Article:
Living in Harmony with God
Psalm 1:1-6 11/8/09
This is a psalm of instruction concerning good and evil, setting before us life and death, the blessing and the curse, that we may take the right way which leads to happiness and avoid that which will certainly end in our misery and ruin. The different character and condition of godly people and wicked people, those that serve God and those that serve him not, is here plainly stated in a few words; so that every man, if he will be faithful to himself, may here see his own face and then read his own doom. That division of the children of men into saints and sinners, righteous and unrighteous, the children of God and the children of the wicked one, as it is ancient, ever since the struggle began between sin and grace, the seed of the woman and the seed of the serpent, so it is lasting, and will survive all other divisions and subdivisions of men into high and low, rich and poor, bond and free; for by this men’s everlasting state will be determined, and the distinction will last as long as heaven and hell. This psalm shows us, The holiness and happiness of a godly man (Psalms 1:1-3). The sinfulness and misery of a wicked man (Psalms 1: 4, 5). The ground and reason of both (Psalms 1:6). Whoever collected the psalms of David (probably it was Ezra) with good reason put this psalm first, as a preface to the rest, because it is absolutely necessary to the acceptance of our devotions that we be righteous before God (for it is only the prayer of the upright that is his delight), and therefore that we be right in our notions of blessedness and in our choice of the way that leads to it. Those are not fit to put up good prayers who do not walk in good ways.
(Psalms 1:1-3) The holiness and happiness of a godly man.
Psalms 1: 1 Blessed is the man ,Who walks not in the counsel of the ungodly, Nor stands in the path of sinners, Nor sits in the seat of the scornful; 2 But his delight is in the law of the Lord, And in His law he meditates day and night. 3 He shall be like a tree Planted by the rivers of water, That brings forth its fruit in its season, Whose leaf also shall not wither; And whatever he does shall prosper.
To meditate in God’s word, is to discourse with ourselves concerning the great things contained in it, with close application of mind and fixedness of thought. We must have constant regard to the word of God, as the rule of our actions, and the spring of our comforts; and have it in our thoughts night and day. For this purpose no time is amiss.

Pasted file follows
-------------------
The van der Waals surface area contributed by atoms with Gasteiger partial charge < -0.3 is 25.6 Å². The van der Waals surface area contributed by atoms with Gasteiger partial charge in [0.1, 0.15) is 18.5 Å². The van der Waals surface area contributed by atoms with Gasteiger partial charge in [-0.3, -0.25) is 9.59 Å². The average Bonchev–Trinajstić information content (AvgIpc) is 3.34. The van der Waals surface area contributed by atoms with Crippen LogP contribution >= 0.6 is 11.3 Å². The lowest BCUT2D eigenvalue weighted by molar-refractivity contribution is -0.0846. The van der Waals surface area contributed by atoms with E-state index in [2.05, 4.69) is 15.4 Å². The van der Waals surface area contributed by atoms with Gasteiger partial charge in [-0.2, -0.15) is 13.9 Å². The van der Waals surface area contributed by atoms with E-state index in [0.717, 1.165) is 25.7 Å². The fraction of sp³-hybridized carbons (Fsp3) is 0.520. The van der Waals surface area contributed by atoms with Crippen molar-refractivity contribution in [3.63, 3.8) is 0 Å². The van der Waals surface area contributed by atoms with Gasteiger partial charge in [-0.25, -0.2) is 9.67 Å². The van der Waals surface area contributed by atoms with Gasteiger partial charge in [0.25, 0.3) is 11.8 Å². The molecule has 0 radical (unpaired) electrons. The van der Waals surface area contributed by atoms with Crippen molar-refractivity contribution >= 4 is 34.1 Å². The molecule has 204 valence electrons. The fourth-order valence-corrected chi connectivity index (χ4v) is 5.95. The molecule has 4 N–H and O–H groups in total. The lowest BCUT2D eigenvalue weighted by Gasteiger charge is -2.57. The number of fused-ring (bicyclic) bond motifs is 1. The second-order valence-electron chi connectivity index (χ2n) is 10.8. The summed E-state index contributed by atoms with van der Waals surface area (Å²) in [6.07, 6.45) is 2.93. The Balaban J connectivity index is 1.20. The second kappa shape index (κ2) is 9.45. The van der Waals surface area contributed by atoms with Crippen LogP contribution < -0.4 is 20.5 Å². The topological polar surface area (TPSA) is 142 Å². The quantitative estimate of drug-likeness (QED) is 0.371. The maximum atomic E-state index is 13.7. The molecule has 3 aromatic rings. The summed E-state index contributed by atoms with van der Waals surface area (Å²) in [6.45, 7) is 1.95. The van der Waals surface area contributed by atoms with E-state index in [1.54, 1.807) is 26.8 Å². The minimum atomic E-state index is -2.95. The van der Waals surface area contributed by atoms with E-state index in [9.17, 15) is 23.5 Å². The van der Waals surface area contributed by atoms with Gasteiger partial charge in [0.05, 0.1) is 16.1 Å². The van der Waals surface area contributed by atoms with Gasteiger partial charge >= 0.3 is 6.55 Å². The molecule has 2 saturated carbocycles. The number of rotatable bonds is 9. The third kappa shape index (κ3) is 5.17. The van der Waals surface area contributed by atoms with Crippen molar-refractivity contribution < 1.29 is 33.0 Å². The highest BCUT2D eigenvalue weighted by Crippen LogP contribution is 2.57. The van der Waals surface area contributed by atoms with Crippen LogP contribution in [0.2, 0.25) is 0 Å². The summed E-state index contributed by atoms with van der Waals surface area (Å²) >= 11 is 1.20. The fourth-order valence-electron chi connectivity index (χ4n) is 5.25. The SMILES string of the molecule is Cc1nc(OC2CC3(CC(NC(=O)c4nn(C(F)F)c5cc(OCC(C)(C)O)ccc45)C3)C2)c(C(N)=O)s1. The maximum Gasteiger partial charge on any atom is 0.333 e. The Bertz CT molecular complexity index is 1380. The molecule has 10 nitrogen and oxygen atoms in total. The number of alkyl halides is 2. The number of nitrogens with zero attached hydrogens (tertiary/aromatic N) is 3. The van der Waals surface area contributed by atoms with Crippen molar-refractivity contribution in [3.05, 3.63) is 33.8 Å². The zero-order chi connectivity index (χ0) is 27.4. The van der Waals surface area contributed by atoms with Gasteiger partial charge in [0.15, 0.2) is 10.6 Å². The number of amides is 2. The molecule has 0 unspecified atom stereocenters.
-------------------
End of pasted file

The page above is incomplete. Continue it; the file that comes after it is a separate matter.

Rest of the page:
(Psalms 1:4-6) The sinfulness and misery of a wicked man, The ground and reason of both.
Psalms 1:4 The ungodly are not so, But are like the chaff which the wind drives away. 5 Therefore the ungodly shall not stand in the judgment, Nor sinners in the congregation of the righteous. 6 For the Lord knows the way of the righteous, But the way of the ungodly shall perish.
The ungodly are the reverse of the righteous, both in character and condition. The ungodly are not so, Psalms 1;4; they are led by the counsel of the wicked, in the way of sinners, to the seat of the scornful; they have no delight in the law of God; they bring forth no fruit but what is evil. The righteous are like useful, fruitful trees: the ungodly are like the chaff which the wind drives away: the dust which the owner of the floor desires to have driven away, as not being of any use. They are of no worth in God’s account, how highly so ever they may value themselves. They are easily driven to and fro by every wind of temptation. The chaff may be, for a while, among the wheat, but He is coming, whose fan is in his hand, and who will thoroughly purge his floor. Those that, by their own sin and folly, make themselves as chaff, will be found so before the whirlwind and fire of Divine wrath. The doom of the ungodly is fixed, but whenever the sinner becomes sensible of this guilt and misery, he may be admitted into the company of the righteous by Christ the living way, and become in Christ a new creature. He has new desires, new pleasures, hopes, fears, sorrows, companions, and employments. His thoughts, words, and actions are changed. He enters on a new state, and bears a new character. Behold, all things are become new by Divine grace, which changes his soul into the image of the Redeemer. How different the character and end of the ungodly!
In singing these verses, being duly affected with the malignant and dangerous nature of sin, the transcendent excellencies of the divine law, and the power and efficacy of God’s grace, from which our fruit is found, we must teach and admonish ourselves, and one another, to watch against sin and all approaches towards it, to converse much with the word of God, and abound in the fruit of righteousness; and, in praying over them, we must seek to God for his grace both to fortify us against every evil word and work and to furnish us for every good word and work.
God Bless My Friend
Robert G O’Haver